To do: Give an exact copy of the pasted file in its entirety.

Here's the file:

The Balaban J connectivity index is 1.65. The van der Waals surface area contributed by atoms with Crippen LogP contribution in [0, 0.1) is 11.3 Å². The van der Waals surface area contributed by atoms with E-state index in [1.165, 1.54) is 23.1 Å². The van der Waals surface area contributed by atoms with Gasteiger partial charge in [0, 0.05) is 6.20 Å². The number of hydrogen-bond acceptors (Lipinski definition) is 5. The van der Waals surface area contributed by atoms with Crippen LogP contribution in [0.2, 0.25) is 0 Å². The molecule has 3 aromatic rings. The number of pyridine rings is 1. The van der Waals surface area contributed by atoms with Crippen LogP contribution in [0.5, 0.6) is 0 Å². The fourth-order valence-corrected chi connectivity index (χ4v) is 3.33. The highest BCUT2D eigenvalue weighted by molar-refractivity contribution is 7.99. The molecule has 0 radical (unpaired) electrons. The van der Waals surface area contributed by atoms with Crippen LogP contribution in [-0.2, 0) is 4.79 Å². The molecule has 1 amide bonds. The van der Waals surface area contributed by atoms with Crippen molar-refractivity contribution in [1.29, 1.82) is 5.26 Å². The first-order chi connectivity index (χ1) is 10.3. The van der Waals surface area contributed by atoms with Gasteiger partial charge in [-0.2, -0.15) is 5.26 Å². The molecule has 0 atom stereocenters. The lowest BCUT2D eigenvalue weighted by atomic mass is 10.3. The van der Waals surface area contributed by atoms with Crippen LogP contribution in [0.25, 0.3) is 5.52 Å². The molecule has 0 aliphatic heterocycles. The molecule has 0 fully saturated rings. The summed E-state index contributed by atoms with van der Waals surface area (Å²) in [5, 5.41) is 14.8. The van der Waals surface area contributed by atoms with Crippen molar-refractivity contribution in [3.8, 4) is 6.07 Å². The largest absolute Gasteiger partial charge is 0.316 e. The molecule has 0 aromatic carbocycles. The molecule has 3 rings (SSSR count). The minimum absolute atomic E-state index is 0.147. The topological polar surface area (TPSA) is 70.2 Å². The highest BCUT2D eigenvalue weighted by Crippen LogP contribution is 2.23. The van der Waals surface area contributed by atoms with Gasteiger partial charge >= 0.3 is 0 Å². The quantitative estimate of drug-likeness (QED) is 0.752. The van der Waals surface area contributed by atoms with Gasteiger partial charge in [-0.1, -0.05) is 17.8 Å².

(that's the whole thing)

The Balaban J connectivity index is 1.65. The van der Waals surface area contributed by atoms with Crippen LogP contribution in [0, 0.1) is 11.3 Å². The van der Waals surface area contributed by atoms with E-state index in [1.165, 1.54) is 23.1 Å². The van der Waals surface area contributed by atoms with Gasteiger partial charge in [0, 0.05) is 6.20 Å². The number of hydrogen-bond acceptors (Lipinski definition) is 5. The van der Waals surface area contributed by atoms with Crippen LogP contribution in [0.2, 0.25) is 0 Å². The molecule has 3 aromatic rings. The number of pyridine rings is 1. The van der Waals surface area contributed by atoms with Crippen LogP contribution in [0.5, 0.6) is 0 Å². The fourth-order valence-corrected chi connectivity index (χ4v) is 3.33. The highest BCUT2D eigenvalue weighted by molar-refractivity contribution is 7.99. The molecule has 0 radical (unpaired) electrons. The van der Waals surface area contributed by atoms with Crippen LogP contribution in [-0.2, 0) is 4.79 Å². The molecule has 1 amide bonds. The van der Waals surface area contributed by atoms with Crippen molar-refractivity contribution in [1.29, 1.82) is 5.26 Å². The first-order chi connectivity index (χ1) is 10.3. The van der Waals surface area contributed by atoms with Gasteiger partial charge in [-0.2, -0.15) is 5.26 Å². The molecule has 0 atom stereocenters. The lowest BCUT2D eigenvalue weighted by atomic mass is 10.3. The van der Waals surface area contributed by atoms with Crippen LogP contribution in [0.25, 0.3) is 5.52 Å². The molecule has 0 aliphatic heterocycles. The molecule has 0 fully saturated rings. The summed E-state index contributed by atoms with van der Waals surface area (Å²) in [5, 5.41) is 14.8. The van der Waals surface area contributed by atoms with Crippen molar-refractivity contribution in [3.8, 4) is 6.07 Å². The largest absolute Gasteiger partial charge is 0.316 e. The molecule has 0 aromatic carbocycles. The molecule has 3 rings (SSSR count). The minimum absolute atomic E-state index is 0.147. The topological polar surface area (TPSA) is 70.2 Å². The highest BCUT2D eigenvalue weighted by Crippen LogP contribution is 2.23. The van der Waals surface area contributed by atoms with Gasteiger partial charge >= 0.3 is 0 Å². The quantitative estimate of drug-likeness (QED) is 0.752. The van der Waals surface area contributed by atoms with Gasteiger partial charge in [-0.1, -0.05) is 17.8 Å².